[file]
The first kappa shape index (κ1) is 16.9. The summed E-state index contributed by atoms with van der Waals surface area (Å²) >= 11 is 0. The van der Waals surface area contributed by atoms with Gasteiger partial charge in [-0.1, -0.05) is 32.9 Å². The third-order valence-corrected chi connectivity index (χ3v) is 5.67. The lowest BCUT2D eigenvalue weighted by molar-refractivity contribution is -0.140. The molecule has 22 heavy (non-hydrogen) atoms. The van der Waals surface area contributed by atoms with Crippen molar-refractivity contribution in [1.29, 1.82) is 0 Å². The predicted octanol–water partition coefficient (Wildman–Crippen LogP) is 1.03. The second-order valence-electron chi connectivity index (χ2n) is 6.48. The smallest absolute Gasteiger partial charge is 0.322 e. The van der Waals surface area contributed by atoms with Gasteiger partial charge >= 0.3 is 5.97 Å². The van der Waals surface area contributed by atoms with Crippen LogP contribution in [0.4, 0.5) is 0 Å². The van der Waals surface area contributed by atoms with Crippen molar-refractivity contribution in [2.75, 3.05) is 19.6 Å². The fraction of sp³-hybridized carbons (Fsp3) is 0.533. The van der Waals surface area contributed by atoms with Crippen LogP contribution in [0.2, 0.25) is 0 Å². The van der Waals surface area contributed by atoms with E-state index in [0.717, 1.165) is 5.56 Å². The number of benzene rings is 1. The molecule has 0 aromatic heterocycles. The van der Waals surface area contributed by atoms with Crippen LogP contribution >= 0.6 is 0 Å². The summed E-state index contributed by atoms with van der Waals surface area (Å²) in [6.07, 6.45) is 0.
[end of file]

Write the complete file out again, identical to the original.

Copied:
The first kappa shape index (κ1) is 16.9. The summed E-state index contributed by atoms with van der Waals surface area (Å²) >= 11 is 0. The van der Waals surface area contributed by atoms with Gasteiger partial charge in [-0.1, -0.05) is 32.9 Å². The third-order valence-corrected chi connectivity index (χ3v) is 5.67. The lowest BCUT2D eigenvalue weighted by molar-refractivity contribution is -0.140. The molecule has 22 heavy (non-hydrogen) atoms. The van der Waals surface area contributed by atoms with Crippen molar-refractivity contribution in [1.29, 1.82) is 0 Å². The predicted octanol–water partition coefficient (Wildman–Crippen LogP) is 1.03. The second-order valence-electron chi connectivity index (χ2n) is 6.48. The smallest absolute Gasteiger partial charge is 0.322 e. The van der Waals surface area contributed by atoms with Gasteiger partial charge >= 0.3 is 5.97 Å². The van der Waals surface area contributed by atoms with Crippen LogP contribution in [0.4, 0.5) is 0 Å². The van der Waals surface area contributed by atoms with Crippen molar-refractivity contribution in [2.75, 3.05) is 19.6 Å². The fraction of sp³-hybridized carbons (Fsp3) is 0.533. The van der Waals surface area contributed by atoms with Crippen LogP contribution in [0.2, 0.25) is 0 Å². The van der Waals surface area contributed by atoms with E-state index in [0.717, 1.165) is 5.56 Å². The number of benzene rings is 1. The molecule has 0 aromatic heterocycles. The van der Waals surface area contributed by atoms with Crippen LogP contribution >= 0.6 is 0 Å². The summed E-state index contributed by atoms with van der Waals surface area (Å²) in [6.07, 6.45) is 0.